Leaving Las Vegas
If you ever find yourself in the strange position of having been excessively happy for several days, and you’re thinking that what you could use is a little sadness, then this is your movie. Other than that, if you want to see a really depressing movie with one of the single most staggering acting performances in the history of cinema, I can recommend “Leaving Las Vegas” for that as well.
There’s not much else to say. If you haven’t already heard about Nicolas Cage’s performance in this film, you probably don’t know much about movies, and that’s okay. But if you’re curious about what good acting looks like, you should check this out. He plays Ben Sanderson, an alcoholic who has lost his family and job and leaves L.A. in order to drink himself to death in Las Vegas. There he meets a hooker with a heart of gold (Elizabeth Shue, justifiably nominated for Best Actress), and they connect, except not that much because he still drinks himself to death despite having found his soulmate. The story is simple and difficult to fuck up, so director Mike Figgis succeeds just by not getting in the way of the two stars.
I actually don’t have anything original to say in this review that hasn’t already been said (better) by hundreds of other critics. The only reason I include it is in case some reader that never considered seeing “Leaving Las Vegas” happens to be perusing the site and stumbles across it and decides, “Hey, I think I’ll check it out if this one internet guy says Nic Cage gives such an amazing performance.” Then that hypothetical reader will owe me big time for turning them on to the greatest acting performance ever, and I’ll be able to collect recompense, godfather-like, at some undisclosed future date.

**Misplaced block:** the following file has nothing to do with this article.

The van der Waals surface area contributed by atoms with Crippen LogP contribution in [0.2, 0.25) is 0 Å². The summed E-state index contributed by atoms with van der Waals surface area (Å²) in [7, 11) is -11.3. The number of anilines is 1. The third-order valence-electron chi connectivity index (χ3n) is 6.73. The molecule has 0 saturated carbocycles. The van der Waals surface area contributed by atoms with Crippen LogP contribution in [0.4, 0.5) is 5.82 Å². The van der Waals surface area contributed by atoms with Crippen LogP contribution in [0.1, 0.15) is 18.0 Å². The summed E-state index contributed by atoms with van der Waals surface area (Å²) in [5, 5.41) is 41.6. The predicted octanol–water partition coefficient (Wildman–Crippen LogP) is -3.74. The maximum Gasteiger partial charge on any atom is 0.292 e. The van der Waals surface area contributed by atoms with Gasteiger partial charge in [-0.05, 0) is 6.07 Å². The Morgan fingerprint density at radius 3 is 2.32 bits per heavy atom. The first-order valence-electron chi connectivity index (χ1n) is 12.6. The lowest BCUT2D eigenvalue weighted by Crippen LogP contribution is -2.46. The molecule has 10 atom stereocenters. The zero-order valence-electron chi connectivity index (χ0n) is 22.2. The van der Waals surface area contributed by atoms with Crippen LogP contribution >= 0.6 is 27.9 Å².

The film is also interesting for being the soaring high-point of three mediocre careers: Nic Cage, who after showing some real acting chops here decided to go the Michael Bay douchebag route in films like “Gone in 60 Seconds” and “National Treasure;” Elizabeth Shue, who hadn’t done anything before besides “Karate Kid,” “Adventures in Babysitting,” and the latter “Back to the Future”s, and hasn’t done anything since besides such award-winning films as “The Trigger Effect” and “Hollow Man;” and Figgis, known before “Leaving” for 1990´s “Internal Affairs” and since for such “Academy” fare as “The Loss of Sexual Innocence” and an episode of “The Sopranos.”
Any serious film fan or aspiring actor should see this movie. Cage’s performance is that important. It is a heartbreaking story that feels absolutely authentic thanks to Cage and Shue.
I was going to rate this a 9 because it´s so depressing that I almost never want to see it again. But you know what? That’s bullshit! If a movie has that sort of impact, it means it’s truly special. And this movie is flawless. The fact that it makes you want to kill yourself is something to consider before watching, sure, but that doesn’t make it any less of a goddamn masterpiece.
22 March 2010
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